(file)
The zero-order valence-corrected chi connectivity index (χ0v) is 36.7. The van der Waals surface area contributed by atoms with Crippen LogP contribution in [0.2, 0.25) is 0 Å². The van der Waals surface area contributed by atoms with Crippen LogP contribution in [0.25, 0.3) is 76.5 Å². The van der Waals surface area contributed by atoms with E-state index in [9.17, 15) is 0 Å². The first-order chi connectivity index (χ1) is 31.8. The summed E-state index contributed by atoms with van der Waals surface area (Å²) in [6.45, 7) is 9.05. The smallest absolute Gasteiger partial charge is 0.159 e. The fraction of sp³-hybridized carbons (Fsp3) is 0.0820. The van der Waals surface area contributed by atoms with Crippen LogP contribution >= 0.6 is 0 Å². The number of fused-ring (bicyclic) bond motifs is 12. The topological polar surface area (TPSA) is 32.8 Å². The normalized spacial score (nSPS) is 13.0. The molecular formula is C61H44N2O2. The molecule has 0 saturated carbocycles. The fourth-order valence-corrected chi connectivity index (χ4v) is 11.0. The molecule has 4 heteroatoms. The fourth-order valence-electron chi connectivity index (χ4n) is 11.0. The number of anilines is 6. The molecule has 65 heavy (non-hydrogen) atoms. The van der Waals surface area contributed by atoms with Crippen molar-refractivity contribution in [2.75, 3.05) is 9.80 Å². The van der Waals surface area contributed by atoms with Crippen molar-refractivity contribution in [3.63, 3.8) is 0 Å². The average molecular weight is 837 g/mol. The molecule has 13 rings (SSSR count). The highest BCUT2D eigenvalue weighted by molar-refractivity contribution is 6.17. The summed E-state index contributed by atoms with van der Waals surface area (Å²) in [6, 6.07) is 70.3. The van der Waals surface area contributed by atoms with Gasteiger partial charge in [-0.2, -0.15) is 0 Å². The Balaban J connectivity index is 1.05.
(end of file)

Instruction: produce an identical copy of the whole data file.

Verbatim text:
The zero-order valence-corrected chi connectivity index (χ0v) is 36.7. The van der Waals surface area contributed by atoms with Crippen LogP contribution in [0.2, 0.25) is 0 Å². The van der Waals surface area contributed by atoms with Crippen LogP contribution in [0.25, 0.3) is 76.5 Å². The van der Waals surface area contributed by atoms with E-state index in [9.17, 15) is 0 Å². The first-order chi connectivity index (χ1) is 31.8. The summed E-state index contributed by atoms with van der Waals surface area (Å²) in [6.45, 7) is 9.05. The smallest absolute Gasteiger partial charge is 0.159 e. The fraction of sp³-hybridized carbons (Fsp3) is 0.0820. The van der Waals surface area contributed by atoms with Crippen LogP contribution >= 0.6 is 0 Å². The number of fused-ring (bicyclic) bond motifs is 12. The topological polar surface area (TPSA) is 32.8 Å². The normalized spacial score (nSPS) is 13.0. The molecular formula is C61H44N2O2. The molecule has 0 saturated carbocycles. The fourth-order valence-corrected chi connectivity index (χ4v) is 11.0. The molecule has 4 heteroatoms. The fourth-order valence-electron chi connectivity index (χ4n) is 11.0. The number of anilines is 6. The molecule has 65 heavy (non-hydrogen) atoms. The van der Waals surface area contributed by atoms with Crippen molar-refractivity contribution in [2.75, 3.05) is 9.80 Å². The van der Waals surface area contributed by atoms with Crippen molar-refractivity contribution in [3.63, 3.8) is 0 Å². The average molecular weight is 837 g/mol. The molecule has 13 rings (SSSR count). The highest BCUT2D eigenvalue weighted by molar-refractivity contribution is 6.17. The summed E-state index contributed by atoms with van der Waals surface area (Å²) in [6, 6.07) is 70.3. The van der Waals surface area contributed by atoms with Gasteiger partial charge in [-0.2, -0.15) is 0 Å². The Balaban J connectivity index is 1.05.